It really all depends on what they wanted to do with their career. If they want to do their own thing, such as writing their own work and creating their own films based on what they've written, I would highly recommend going to Independent Route. It may not get noticed for a while, but atleast you're doing what you love in the way that you want it to be. With that being said, it's extremely important to know your limitations. Don't overreach and try to make something that's completely outside your budget means or your capabilities at the time. My first film "Freak Out" was a thriller that mostly took place all in one location, because that's what I had to work with at the time and it was within my budget. Now that I'm more experienced and have much more funds and tools to work with, I can create things on a much bigger canvas while still remaining very low budget and within my own writing and directing style. If you want to be a commercial director, a Spielberg/big budget filmmaker type, or if you're in it more so for the tech side of things, I would certainly recommend going the film school route. It just wasn't for me, I wanted to write and produce my own things, my own way, and that's definitely where you want to go the independent route.

14. When you are not working, how do you relax?

Good question, lol. I'm kind of a workaholic. I feel that if I'm not working on something, I'm just wasting the day away. Since I work from home, it'd be like going to work and not doing anything; I get bored when I'm not working on something. I feel like with what I do for a living, I'm like a shark, and if I don't keep swimming, I'll die off. That doesn't mean that I'll just put out any crap I can think of pass it off as entertainment, I wouldn't do that. I put a lot of effort and care into the things I write and direct. If I didn't, then I wouldn't want to do this for a living. I'm just constantly working on something. But that's kind of easy for me, since I'm a movie guy and an exploitation guy anyway. I would be going to the theater anyway to see movies, it's just that now I talk about them on camera afterwards. If I didn't have The Cinema Snob, I would still be watching exploitation films and horror films, it's just that now, I have a show based around them. Many of my shows tie in with my own personal tastes and what I love doing, so that helps me continue to put out material without getting burnt out or severely drained. I do take breaks though, and hang out with my friends at different times during the week. My nightly tradition to wind down from the day and relax is to get a little zen going and watch "The Late Late Show with Craig Ferguson," one of my favorite shows on television. It puts me at complete peace and makes me ready for the next day.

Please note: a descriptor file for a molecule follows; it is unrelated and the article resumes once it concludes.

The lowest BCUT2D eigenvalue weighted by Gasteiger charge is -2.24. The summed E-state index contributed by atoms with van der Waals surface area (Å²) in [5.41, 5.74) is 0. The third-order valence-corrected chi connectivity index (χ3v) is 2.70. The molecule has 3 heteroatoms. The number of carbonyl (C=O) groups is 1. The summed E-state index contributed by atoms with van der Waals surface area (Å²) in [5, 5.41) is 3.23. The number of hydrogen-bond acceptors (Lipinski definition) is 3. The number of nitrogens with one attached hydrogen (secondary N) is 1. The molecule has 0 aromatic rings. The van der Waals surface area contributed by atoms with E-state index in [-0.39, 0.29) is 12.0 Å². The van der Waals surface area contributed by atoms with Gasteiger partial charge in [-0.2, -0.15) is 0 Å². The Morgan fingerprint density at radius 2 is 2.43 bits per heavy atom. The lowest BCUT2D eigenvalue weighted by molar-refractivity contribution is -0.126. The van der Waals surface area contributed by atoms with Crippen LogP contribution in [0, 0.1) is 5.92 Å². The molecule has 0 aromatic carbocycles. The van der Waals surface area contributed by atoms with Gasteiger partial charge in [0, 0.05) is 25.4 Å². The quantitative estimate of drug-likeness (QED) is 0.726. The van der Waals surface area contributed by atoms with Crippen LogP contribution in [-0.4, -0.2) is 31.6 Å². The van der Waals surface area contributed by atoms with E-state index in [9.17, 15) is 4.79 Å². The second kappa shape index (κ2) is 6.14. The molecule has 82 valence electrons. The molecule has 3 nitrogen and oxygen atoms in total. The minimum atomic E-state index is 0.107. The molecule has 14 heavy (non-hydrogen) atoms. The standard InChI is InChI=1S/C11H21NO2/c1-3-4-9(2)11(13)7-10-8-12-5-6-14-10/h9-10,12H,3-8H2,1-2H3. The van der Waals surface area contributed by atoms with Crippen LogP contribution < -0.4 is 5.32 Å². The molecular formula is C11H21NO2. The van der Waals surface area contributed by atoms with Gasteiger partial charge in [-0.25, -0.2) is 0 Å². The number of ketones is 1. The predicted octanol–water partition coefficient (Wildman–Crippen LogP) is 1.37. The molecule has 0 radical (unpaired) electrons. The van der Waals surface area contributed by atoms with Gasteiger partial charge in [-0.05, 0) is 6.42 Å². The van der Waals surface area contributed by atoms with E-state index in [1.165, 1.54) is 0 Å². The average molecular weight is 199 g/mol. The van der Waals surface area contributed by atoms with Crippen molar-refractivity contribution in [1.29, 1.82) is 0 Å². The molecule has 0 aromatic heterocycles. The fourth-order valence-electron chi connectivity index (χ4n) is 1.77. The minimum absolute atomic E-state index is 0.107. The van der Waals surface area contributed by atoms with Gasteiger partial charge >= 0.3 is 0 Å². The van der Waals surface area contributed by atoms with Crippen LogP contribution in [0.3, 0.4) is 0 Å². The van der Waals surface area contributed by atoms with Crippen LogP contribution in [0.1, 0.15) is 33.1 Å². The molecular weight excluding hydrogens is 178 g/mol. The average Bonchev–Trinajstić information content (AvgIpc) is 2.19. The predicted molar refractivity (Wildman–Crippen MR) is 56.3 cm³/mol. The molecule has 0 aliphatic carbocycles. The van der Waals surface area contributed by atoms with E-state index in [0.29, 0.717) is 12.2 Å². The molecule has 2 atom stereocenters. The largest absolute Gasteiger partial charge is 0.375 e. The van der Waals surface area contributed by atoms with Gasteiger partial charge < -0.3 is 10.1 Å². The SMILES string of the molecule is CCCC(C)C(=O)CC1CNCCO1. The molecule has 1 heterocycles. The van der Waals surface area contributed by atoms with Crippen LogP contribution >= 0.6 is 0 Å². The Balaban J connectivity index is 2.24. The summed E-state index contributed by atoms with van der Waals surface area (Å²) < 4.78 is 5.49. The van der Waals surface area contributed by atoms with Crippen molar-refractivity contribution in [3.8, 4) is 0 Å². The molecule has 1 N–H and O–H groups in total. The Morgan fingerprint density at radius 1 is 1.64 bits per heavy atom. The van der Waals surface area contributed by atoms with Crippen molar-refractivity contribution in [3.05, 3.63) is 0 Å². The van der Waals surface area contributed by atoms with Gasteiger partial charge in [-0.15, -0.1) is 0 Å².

Be sure to join us tomorrow when I review Cheap.